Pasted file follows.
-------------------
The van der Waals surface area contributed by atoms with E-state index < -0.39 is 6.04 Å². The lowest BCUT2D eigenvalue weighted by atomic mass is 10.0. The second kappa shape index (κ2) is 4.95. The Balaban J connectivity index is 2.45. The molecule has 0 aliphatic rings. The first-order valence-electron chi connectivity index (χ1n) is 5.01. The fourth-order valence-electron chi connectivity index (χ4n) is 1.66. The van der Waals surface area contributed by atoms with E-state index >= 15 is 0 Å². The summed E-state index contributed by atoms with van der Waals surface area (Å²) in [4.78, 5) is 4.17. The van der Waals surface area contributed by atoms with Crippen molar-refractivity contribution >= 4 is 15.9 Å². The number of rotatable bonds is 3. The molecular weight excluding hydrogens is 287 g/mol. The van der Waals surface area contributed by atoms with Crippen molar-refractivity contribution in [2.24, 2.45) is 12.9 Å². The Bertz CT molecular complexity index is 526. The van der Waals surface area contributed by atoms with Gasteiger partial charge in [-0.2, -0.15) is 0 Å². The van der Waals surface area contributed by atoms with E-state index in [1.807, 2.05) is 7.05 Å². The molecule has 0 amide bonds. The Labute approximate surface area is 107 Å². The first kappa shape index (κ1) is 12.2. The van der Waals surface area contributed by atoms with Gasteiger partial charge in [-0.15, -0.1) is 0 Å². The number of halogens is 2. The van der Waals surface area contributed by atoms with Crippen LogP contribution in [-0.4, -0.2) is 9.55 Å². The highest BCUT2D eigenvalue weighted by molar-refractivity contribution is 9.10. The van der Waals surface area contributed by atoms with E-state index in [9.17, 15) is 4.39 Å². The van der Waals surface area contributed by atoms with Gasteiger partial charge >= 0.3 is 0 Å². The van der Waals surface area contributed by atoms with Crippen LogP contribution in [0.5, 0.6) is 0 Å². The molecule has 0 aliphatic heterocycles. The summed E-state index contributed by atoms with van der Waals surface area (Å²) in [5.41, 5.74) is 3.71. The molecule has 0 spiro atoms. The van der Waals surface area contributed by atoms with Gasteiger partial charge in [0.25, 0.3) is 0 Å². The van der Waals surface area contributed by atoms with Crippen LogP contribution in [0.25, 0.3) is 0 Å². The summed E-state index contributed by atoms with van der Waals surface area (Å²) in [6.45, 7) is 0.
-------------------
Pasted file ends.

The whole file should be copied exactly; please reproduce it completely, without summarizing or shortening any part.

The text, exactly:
The van der Waals surface area contributed by atoms with E-state index < -0.39 is 6.04 Å². The lowest BCUT2D eigenvalue weighted by atomic mass is 10.0. The second kappa shape index (κ2) is 4.95. The Balaban J connectivity index is 2.45. The molecule has 0 aliphatic rings. The first-order valence-electron chi connectivity index (χ1n) is 5.01. The fourth-order valence-electron chi connectivity index (χ4n) is 1.66. The van der Waals surface area contributed by atoms with E-state index >= 15 is 0 Å². The summed E-state index contributed by atoms with van der Waals surface area (Å²) in [4.78, 5) is 4.17. The van der Waals surface area contributed by atoms with Crippen molar-refractivity contribution >= 4 is 15.9 Å². The number of rotatable bonds is 3. The molecular weight excluding hydrogens is 287 g/mol. The van der Waals surface area contributed by atoms with Crippen molar-refractivity contribution in [2.24, 2.45) is 12.9 Å². The Bertz CT molecular complexity index is 526. The van der Waals surface area contributed by atoms with Gasteiger partial charge in [-0.2, -0.15) is 0 Å². The van der Waals surface area contributed by atoms with E-state index in [1.807, 2.05) is 7.05 Å². The molecule has 0 amide bonds. The Labute approximate surface area is 107 Å². The first kappa shape index (κ1) is 12.2. The van der Waals surface area contributed by atoms with Gasteiger partial charge in [-0.15, -0.1) is 0 Å². The number of halogens is 2. The van der Waals surface area contributed by atoms with Crippen LogP contribution in [-0.4, -0.2) is 9.55 Å². The highest BCUT2D eigenvalue weighted by molar-refractivity contribution is 9.10. The van der Waals surface area contributed by atoms with E-state index in [9.17, 15) is 4.39 Å². The van der Waals surface area contributed by atoms with Gasteiger partial charge >= 0.3 is 0 Å². The van der Waals surface area contributed by atoms with Crippen LogP contribution in [0.5, 0.6) is 0 Å². The molecule has 0 aliphatic heterocycles. The summed E-state index contributed by atoms with van der Waals surface area (Å²) in [5.41, 5.74) is 3.71. The molecule has 0 spiro atoms. The van der Waals surface area contributed by atoms with Gasteiger partial charge in [0.25, 0.3) is 0 Å². The van der Waals surface area contributed by atoms with Crippen LogP contribution in [0.25, 0.3) is 0 Å². The summed E-state index contributed by atoms with van der Waals surface area (Å²) in [6.45, 7) is 0.